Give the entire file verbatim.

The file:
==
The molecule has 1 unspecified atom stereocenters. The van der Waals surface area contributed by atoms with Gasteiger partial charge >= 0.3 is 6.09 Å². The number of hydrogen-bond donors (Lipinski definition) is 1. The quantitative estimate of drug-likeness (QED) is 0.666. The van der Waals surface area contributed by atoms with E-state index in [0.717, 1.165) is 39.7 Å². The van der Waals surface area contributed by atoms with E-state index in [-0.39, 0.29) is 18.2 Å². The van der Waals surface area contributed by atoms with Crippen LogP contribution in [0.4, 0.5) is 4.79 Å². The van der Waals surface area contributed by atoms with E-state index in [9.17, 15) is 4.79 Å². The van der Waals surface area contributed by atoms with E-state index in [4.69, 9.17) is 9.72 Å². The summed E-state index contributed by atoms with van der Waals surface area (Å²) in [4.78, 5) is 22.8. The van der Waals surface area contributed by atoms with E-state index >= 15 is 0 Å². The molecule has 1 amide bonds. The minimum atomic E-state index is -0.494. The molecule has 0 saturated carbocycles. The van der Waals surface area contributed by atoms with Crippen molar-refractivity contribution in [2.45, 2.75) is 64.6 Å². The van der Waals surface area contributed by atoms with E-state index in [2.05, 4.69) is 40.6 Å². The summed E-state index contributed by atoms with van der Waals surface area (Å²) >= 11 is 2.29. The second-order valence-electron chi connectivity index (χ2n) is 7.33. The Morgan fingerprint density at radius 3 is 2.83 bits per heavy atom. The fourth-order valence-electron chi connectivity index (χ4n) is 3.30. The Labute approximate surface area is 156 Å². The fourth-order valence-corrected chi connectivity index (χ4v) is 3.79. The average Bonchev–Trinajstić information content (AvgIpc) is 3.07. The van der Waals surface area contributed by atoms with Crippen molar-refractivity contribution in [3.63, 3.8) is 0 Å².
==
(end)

The molecule has 1 unspecified atom stereocenters. The van der Waals surface area contributed by atoms with Gasteiger partial charge >= 0.3 is 6.09 Å². The number of hydrogen-bond donors (Lipinski definition) is 1. The quantitative estimate of drug-likeness (QED) is 0.666. The van der Waals surface area contributed by atoms with E-state index in [0.717, 1.165) is 39.7 Å². The van der Waals surface area contributed by atoms with E-state index in [-0.39, 0.29) is 18.2 Å². The van der Waals surface area contributed by atoms with Crippen LogP contribution in [0.4, 0.5) is 4.79 Å². The van der Waals surface area contributed by atoms with E-state index in [9.17, 15) is 4.79 Å². The van der Waals surface area contributed by atoms with E-state index in [4.69, 9.17) is 9.72 Å². The summed E-state index contributed by atoms with van der Waals surface area (Å²) in [4.78, 5) is 22.8. The van der Waals surface area contributed by atoms with E-state index >= 15 is 0 Å². The molecule has 1 amide bonds. The minimum atomic E-state index is -0.494. The molecule has 0 saturated carbocycles. The van der Waals surface area contributed by atoms with Crippen molar-refractivity contribution in [2.45, 2.75) is 64.6 Å². The van der Waals surface area contributed by atoms with E-state index in [2.05, 4.69) is 40.6 Å². The summed E-state index contributed by atoms with van der Waals surface area (Å²) >= 11 is 2.29. The second-order valence-electron chi connectivity index (χ2n) is 7.33. The Morgan fingerprint density at radius 3 is 2.83 bits per heavy atom. The fourth-order valence-electron chi connectivity index (χ4n) is 3.30. The Labute approximate surface area is 156 Å². The fourth-order valence-corrected chi connectivity index (χ4v) is 3.79. The average Bonchev–Trinajstić information content (AvgIpc) is 3.07. The van der Waals surface area contributed by atoms with Crippen molar-refractivity contribution in [3.63, 3.8) is 0 Å².